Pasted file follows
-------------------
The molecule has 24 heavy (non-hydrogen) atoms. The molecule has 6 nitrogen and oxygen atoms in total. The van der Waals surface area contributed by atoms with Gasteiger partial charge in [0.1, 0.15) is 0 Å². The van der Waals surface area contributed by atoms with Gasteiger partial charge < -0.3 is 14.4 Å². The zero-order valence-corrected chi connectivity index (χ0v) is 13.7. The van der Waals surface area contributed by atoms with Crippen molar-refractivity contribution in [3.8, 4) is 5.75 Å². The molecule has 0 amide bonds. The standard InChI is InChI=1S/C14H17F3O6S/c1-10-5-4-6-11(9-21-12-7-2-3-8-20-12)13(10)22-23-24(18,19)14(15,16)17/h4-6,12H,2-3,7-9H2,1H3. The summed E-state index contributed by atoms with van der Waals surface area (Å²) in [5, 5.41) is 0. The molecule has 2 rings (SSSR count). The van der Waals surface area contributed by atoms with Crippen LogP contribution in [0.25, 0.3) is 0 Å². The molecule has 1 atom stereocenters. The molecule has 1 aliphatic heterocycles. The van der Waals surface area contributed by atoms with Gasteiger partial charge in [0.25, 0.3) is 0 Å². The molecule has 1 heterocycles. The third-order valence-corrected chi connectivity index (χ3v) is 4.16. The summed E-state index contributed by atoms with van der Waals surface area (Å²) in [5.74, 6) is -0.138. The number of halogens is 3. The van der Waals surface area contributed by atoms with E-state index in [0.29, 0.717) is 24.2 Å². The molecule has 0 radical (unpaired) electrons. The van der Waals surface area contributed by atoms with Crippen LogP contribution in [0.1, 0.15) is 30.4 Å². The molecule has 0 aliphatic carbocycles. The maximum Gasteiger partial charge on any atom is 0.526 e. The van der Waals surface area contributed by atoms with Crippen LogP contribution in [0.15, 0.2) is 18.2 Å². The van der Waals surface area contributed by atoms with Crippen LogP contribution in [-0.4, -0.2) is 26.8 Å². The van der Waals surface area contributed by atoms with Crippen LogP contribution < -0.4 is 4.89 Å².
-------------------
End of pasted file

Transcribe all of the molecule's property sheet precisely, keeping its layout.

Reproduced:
The molecule has 24 heavy (non-hydrogen) atoms. The molecule has 6 nitrogen and oxygen atoms in total. The van der Waals surface area contributed by atoms with Gasteiger partial charge in [0.1, 0.15) is 0 Å². The van der Waals surface area contributed by atoms with Gasteiger partial charge < -0.3 is 14.4 Å². The zero-order valence-corrected chi connectivity index (χ0v) is 13.7. The van der Waals surface area contributed by atoms with Crippen molar-refractivity contribution in [3.8, 4) is 5.75 Å². The molecule has 0 amide bonds. The standard InChI is InChI=1S/C14H17F3O6S/c1-10-5-4-6-11(9-21-12-7-2-3-8-20-12)13(10)22-23-24(18,19)14(15,16)17/h4-6,12H,2-3,7-9H2,1H3. The summed E-state index contributed by atoms with van der Waals surface area (Å²) in [5, 5.41) is 0. The molecule has 2 rings (SSSR count). The van der Waals surface area contributed by atoms with Crippen LogP contribution in [0.25, 0.3) is 0 Å². The molecule has 1 atom stereocenters. The molecule has 1 aliphatic heterocycles. The van der Waals surface area contributed by atoms with Gasteiger partial charge in [0.25, 0.3) is 0 Å². The molecule has 1 heterocycles. The third-order valence-corrected chi connectivity index (χ3v) is 4.16. The summed E-state index contributed by atoms with van der Waals surface area (Å²) in [5.74, 6) is -0.138. The number of halogens is 3. The van der Waals surface area contributed by atoms with E-state index in [0.29, 0.717) is 24.2 Å². The molecule has 0 radical (unpaired) electrons. The van der Waals surface area contributed by atoms with Crippen LogP contribution in [0.1, 0.15) is 30.4 Å². The molecule has 0 aliphatic carbocycles. The maximum Gasteiger partial charge on any atom is 0.526 e. The van der Waals surface area contributed by atoms with Crippen LogP contribution in [0.15, 0.2) is 18.2 Å². The van der Waals surface area contributed by atoms with Crippen LogP contribution in [-0.4, -0.2) is 26.8 Å². The van der Waals surface area contributed by atoms with Crippen LogP contribution < -0.4 is 4.89 Å².